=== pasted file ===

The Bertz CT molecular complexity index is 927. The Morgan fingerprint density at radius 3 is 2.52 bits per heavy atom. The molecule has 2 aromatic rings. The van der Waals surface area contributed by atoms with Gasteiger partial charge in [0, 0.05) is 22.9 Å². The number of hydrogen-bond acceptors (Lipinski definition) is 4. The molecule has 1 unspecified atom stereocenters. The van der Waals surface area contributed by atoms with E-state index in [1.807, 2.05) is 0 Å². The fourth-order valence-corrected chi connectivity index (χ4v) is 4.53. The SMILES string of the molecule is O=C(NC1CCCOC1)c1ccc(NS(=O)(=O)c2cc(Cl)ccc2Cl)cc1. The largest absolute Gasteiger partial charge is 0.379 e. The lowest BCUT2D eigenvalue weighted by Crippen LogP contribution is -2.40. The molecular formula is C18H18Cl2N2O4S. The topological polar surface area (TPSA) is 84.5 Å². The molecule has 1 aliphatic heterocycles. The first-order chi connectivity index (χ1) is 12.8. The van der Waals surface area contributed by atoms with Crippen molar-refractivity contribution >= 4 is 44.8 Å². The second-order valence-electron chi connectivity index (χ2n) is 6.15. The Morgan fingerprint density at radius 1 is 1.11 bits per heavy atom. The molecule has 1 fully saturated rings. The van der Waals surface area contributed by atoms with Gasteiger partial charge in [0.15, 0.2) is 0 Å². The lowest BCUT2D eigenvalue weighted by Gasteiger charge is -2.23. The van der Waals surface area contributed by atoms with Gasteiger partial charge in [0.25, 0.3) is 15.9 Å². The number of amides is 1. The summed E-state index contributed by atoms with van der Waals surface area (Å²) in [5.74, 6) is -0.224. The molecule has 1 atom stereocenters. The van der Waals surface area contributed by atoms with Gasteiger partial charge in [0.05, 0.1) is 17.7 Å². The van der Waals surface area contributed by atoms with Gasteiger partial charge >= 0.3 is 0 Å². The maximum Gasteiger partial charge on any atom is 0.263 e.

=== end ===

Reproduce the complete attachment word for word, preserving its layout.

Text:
The Bertz CT molecular complexity index is 927. The Morgan fingerprint density at radius 3 is 2.52 bits per heavy atom. The molecule has 2 aromatic rings. The van der Waals surface area contributed by atoms with Gasteiger partial charge in [0, 0.05) is 22.9 Å². The number of hydrogen-bond acceptors (Lipinski definition) is 4. The molecule has 1 unspecified atom stereocenters. The van der Waals surface area contributed by atoms with E-state index in [1.807, 2.05) is 0 Å². The fourth-order valence-corrected chi connectivity index (χ4v) is 4.53. The SMILES string of the molecule is O=C(NC1CCCOC1)c1ccc(NS(=O)(=O)c2cc(Cl)ccc2Cl)cc1. The largest absolute Gasteiger partial charge is 0.379 e. The lowest BCUT2D eigenvalue weighted by Crippen LogP contribution is -2.40. The molecular formula is C18H18Cl2N2O4S. The topological polar surface area (TPSA) is 84.5 Å². The molecule has 1 aliphatic heterocycles. The first-order chi connectivity index (χ1) is 12.8. The van der Waals surface area contributed by atoms with Crippen molar-refractivity contribution >= 4 is 44.8 Å². The second-order valence-electron chi connectivity index (χ2n) is 6.15. The Morgan fingerprint density at radius 1 is 1.11 bits per heavy atom. The molecule has 1 fully saturated rings. The van der Waals surface area contributed by atoms with Gasteiger partial charge in [0.15, 0.2) is 0 Å². The lowest BCUT2D eigenvalue weighted by Gasteiger charge is -2.23. The van der Waals surface area contributed by atoms with Gasteiger partial charge in [0.25, 0.3) is 15.9 Å². The number of amides is 1. The summed E-state index contributed by atoms with van der Waals surface area (Å²) in [5.74, 6) is -0.224. The molecule has 1 atom stereocenters. The van der Waals surface area contributed by atoms with Gasteiger partial charge in [0.05, 0.1) is 17.7 Å². The van der Waals surface area contributed by atoms with Gasteiger partial charge >= 0.3 is 0 Å². The maximum Gasteiger partial charge on any atom is 0.263 e.